If you have ever applied for a job then you’ll know that new employers will always ask for references. The purpose is to verify your past experience and qualifications. This can be especially important if you are applying for sensitive roles, such as in teaching or dealing with confidential information.
Whether you’re an employer or an employee, it’s important to understand what can be looked at in a background check and how far is too far. Knowing this will help if you feel discriminated against or unfairly dismissed after being taken on. If this happens you’ll want to speak to reputable employment lawyers.
The Background Check
An employer will ask for references from previous employers. This confirms you were employed by them for the designated period and that you performed the duties you said you did. As these skills are generally directly transferable to a new job, it’s essential that an employer confirms you have the right skills.
It should be noted, your previous employer cannot say anything derogative about you. They must legally confirm your role and when you worked for them, that’s it. If an employer gets just this on a reference they are likely to be suspicious regarding your performance at a previous firm.
Alongside references from a previous employer, your new employer may do a police check. This verifies whether you have a criminal history. However, this check cannot be done without your fingerprints and specific consent.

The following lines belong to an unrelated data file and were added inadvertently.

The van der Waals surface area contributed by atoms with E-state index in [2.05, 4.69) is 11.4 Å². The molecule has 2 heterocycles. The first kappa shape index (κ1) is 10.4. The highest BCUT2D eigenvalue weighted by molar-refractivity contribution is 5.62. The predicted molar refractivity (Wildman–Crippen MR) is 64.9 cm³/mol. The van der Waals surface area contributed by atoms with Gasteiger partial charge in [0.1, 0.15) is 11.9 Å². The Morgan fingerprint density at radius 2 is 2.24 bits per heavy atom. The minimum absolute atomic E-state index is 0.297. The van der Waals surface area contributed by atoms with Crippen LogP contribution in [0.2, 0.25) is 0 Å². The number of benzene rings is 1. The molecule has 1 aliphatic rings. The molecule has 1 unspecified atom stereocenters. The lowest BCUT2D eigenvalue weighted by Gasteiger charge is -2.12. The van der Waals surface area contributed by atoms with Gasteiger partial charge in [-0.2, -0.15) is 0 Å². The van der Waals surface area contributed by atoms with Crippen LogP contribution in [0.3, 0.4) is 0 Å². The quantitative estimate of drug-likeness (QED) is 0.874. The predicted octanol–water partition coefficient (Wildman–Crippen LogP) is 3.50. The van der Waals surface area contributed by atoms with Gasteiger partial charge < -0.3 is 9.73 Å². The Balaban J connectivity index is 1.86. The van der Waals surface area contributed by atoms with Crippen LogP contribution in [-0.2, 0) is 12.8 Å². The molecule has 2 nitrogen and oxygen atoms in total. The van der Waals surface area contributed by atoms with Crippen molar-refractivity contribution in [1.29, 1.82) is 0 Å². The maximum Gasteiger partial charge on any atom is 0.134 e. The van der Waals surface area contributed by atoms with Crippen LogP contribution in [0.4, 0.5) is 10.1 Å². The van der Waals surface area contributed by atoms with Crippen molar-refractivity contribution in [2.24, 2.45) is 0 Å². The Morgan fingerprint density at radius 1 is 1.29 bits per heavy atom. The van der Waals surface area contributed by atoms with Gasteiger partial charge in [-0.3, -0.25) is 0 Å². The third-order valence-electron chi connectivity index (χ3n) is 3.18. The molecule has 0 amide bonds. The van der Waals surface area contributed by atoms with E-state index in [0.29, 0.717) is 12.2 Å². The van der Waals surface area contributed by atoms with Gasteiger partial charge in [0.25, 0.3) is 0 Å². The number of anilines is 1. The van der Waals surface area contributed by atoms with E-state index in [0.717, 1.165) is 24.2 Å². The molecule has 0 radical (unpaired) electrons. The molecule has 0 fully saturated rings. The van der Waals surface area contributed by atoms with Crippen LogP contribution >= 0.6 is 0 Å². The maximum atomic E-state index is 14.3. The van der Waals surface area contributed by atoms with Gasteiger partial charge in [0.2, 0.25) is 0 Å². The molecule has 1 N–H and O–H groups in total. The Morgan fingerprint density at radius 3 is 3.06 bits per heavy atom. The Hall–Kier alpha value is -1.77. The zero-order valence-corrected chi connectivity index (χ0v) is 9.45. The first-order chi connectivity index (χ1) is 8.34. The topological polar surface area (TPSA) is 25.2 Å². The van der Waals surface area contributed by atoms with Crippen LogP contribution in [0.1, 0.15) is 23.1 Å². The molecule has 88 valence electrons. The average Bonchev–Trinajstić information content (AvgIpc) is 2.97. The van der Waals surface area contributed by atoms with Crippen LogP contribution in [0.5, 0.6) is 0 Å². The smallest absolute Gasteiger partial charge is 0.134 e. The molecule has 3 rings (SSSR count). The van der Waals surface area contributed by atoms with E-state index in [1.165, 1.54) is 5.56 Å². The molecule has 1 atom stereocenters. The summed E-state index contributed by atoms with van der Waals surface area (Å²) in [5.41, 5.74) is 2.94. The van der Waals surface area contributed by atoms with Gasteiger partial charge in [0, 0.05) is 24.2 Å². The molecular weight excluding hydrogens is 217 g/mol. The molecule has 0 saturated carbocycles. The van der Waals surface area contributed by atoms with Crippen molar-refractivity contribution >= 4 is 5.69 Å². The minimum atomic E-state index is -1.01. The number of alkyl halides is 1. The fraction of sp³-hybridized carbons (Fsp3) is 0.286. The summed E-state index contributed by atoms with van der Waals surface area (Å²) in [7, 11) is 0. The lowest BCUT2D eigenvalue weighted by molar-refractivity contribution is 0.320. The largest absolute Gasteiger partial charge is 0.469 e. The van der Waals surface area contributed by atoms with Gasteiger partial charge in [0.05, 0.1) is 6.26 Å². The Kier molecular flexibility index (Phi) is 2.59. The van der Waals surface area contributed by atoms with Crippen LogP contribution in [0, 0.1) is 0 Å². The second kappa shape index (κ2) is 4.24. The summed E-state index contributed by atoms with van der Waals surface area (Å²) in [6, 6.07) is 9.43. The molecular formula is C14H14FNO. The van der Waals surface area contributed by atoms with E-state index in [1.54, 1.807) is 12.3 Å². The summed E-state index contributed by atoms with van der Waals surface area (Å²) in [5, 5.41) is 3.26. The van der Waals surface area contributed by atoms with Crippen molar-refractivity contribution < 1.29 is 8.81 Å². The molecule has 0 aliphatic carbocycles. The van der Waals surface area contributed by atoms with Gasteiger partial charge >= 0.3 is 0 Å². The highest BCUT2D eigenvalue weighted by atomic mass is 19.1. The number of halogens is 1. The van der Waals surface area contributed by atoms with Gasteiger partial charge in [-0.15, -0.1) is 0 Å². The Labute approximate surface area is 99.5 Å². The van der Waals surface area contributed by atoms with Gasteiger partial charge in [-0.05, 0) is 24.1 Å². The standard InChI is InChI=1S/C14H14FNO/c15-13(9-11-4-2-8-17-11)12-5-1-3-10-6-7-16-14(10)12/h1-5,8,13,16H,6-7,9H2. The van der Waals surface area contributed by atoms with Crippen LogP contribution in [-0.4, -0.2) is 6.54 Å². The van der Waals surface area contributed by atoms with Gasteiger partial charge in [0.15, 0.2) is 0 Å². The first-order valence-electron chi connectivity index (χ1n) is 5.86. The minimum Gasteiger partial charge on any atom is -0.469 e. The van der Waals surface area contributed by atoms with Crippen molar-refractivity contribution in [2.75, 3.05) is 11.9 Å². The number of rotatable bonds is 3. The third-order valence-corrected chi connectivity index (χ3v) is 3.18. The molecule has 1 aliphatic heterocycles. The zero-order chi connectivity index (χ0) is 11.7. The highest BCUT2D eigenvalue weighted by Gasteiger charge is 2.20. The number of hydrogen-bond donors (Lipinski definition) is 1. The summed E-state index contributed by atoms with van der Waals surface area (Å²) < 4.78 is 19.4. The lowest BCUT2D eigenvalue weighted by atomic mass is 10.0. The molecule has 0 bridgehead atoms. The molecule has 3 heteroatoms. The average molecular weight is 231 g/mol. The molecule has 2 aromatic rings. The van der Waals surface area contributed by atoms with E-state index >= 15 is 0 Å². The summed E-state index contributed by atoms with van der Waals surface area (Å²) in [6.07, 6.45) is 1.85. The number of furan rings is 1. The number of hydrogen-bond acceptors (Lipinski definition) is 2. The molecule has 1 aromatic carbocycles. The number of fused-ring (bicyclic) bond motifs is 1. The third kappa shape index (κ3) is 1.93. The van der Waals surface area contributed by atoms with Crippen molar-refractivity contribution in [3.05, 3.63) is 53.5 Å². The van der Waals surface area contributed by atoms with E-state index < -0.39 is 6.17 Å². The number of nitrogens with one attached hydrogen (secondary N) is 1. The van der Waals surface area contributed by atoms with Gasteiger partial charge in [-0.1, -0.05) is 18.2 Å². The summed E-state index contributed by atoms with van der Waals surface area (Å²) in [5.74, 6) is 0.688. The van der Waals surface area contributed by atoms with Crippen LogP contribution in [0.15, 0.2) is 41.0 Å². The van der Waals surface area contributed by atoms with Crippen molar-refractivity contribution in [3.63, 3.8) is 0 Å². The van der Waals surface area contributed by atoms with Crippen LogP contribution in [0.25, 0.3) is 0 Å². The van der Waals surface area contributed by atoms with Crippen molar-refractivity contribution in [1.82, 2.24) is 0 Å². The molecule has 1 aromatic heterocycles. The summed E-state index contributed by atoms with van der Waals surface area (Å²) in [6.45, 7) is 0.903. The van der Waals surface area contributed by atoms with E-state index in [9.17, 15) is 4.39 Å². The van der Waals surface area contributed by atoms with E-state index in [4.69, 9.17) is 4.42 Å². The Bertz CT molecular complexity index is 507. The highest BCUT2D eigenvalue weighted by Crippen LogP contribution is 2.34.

A working with children check can also be done if it is relevant for the role. It verifies that you are safe to work around and with children.
Information That Can’t Be Disclosed
While employers can be thorough with a background check, they are not allowed to ask or verify anything consider protected information. This includes your gender, marital status, age, sexual identity, or even whether you are disabled, (unless it is pertinent to your ability to undertake the job).
It’s worth noting that you must be informed of all checks being done before they commence. This will give you an opportunity to object or refuse consent.
Background checks give a new employer confidence in their decision to hire you. They verify your abilities, skills, qualifications, and even whether you are likely to fit in with the ethos of your new team. In short, they are a valuable tool and remain an important part of the employment process.
But, one thing that you won’t have any say over and any employer can do, is check your social media accounts. They can simply hop online and find you, along with all your posts. That means they will know what you do with your free time, how hard you like to party, and if you make derogative comments about your old boss or colleagues.
They may not disclose they have looked but it is likely to influence their decision. That’s why, if you’re job hunting, make sure your social media accounts are blocked to the general public and consider carefully before you post anything.